Sex and the University: Virgin territory
Published: Tuesday, October 23, 2012
Updated: Tuesday, October 23, 2012 23:10
Virginity is a double-edged sword—if you lose it “too early” or have sex too often, you’re a slut. If you lose it “too late” (or don’t have a high sex drive), then something’s wrong with you. Both virgins and non-virgins alike feel pressure from society to have performed the act by a certain time, as if your sexual maturation can only begin with the infiltration of someone’s genitalia.
The concept of virginity is a social one, as well as a heteronormative idea. The first definition that Merriam-Webster dictionary gives for sexual intercourse/coitus is “a heterosexual intercourse involving penetration of the vagina by the penis.” This excludes both gay men and lesbians from the definition, making it come across as if their sexual experiences are less valid if they do not have the according genitals, or if the experience doesn’t include some sort of penetration. This perpetuates the idea of sex only being ‘real sex’ if it’s between a cisgendered man and woman. This also limits the range of sexual activity; if intercourse involves the permeation of something, then this leaves out oral and anal sex. What exactly would those qualify as? Lesser virginities? It’s preposterous.
The definition of coitus also creates the idea of property; virginity is described as being something that you either “own” or have “lost,” which alludes to the idea that when you have sex, you are somehow losing a vital part of yourself that can never be gotten back. The term “deflowering” also commonly used to refer to having your first sexual experience, which carries destructive undertones (as if having sex consists of someone treating “virginity” like a plant and pulling it up by the roots). These beliefs encourage a feeling of shame, as well as the impression of virginity being a physical and/or biological state, although this is more used to reference female bodies rather than men’s. Specifically, it denotes to the hymen, which can wear away at any point in a woman’s development by the way of sports, childhood accidents, masturbation or even gradually coming undone during puberty. Some women’s hymens stay intact even after giving birth, and some are just born without one.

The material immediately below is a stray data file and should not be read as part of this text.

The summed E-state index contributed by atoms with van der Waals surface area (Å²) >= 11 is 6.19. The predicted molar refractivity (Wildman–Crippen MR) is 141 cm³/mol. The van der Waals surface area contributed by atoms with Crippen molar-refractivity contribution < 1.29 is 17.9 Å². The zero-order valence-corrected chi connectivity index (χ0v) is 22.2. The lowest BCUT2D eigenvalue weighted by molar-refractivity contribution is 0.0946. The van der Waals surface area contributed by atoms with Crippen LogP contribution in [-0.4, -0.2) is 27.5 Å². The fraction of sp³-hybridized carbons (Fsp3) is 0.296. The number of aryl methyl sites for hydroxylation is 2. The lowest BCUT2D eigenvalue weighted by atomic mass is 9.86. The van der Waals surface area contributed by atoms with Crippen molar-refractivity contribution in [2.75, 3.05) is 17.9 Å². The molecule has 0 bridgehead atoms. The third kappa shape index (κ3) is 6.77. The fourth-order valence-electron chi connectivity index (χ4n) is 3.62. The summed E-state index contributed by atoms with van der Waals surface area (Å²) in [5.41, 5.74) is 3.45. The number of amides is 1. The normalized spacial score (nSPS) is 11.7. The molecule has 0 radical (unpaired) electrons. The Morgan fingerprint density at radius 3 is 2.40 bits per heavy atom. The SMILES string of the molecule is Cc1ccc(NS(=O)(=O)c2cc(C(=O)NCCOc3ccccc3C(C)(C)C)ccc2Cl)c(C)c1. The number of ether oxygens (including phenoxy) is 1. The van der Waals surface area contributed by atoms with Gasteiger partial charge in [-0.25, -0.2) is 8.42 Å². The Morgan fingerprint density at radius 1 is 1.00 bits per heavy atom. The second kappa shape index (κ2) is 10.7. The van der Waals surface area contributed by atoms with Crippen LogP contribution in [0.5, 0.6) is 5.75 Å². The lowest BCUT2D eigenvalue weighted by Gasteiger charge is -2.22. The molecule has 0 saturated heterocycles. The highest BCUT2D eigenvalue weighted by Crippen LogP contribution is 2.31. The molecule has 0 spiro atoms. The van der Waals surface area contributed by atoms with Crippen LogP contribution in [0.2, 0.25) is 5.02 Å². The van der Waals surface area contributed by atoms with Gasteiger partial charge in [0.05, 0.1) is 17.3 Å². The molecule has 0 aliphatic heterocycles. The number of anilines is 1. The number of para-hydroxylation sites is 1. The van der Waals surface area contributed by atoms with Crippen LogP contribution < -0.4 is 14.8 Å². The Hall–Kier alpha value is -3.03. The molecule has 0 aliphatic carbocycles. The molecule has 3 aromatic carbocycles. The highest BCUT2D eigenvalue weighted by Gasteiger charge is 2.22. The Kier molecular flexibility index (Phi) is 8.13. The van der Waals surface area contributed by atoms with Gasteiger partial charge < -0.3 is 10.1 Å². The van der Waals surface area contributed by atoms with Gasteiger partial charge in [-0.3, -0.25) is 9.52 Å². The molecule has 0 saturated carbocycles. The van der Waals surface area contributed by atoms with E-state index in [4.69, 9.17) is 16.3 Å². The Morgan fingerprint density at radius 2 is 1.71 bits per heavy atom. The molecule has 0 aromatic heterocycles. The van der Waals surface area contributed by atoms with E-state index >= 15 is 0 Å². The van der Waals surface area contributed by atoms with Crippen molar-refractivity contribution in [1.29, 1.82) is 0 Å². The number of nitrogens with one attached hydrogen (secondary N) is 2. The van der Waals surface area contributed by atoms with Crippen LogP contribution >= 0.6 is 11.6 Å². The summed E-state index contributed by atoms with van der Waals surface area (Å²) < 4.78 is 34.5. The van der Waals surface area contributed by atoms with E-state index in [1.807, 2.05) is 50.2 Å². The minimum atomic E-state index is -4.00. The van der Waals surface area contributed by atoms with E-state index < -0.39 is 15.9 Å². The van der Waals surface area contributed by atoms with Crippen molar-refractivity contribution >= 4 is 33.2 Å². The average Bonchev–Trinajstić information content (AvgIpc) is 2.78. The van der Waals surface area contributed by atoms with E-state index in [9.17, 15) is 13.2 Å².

There also appear to be age limits on sex. A student that I asked responded that 18 was the ideal age to have sex because “you’re adult enough”, while another mentioned that “16 is alright”. However, one girl mentioned that even though the vast majority of people believe that it doesn’t matter when you have your first sexual experience, aging without having had it made certain conversations uncomfortable. “You’re not supposed to care, but people do,” she sighed, “but people are weird about it if you haven’t had sex yet and you’re, like, in your 20s or something.” Strangely enough, only one person stated that age had less to do with it than the degree of comfort the people had with each other’s bodies and their own, as well as the amount of sex education they had received and risks they knew how to avoid.
Virginity is nothing more than a notion constructed by society, and it’s outdated to presume that it will cause any significant changes to you as a person, or that you’ve suffered some sort of loss by having a sexual experience. You can’t be in possession of a ‘precious gift’ if, in fact, you’ve never received it in the first place.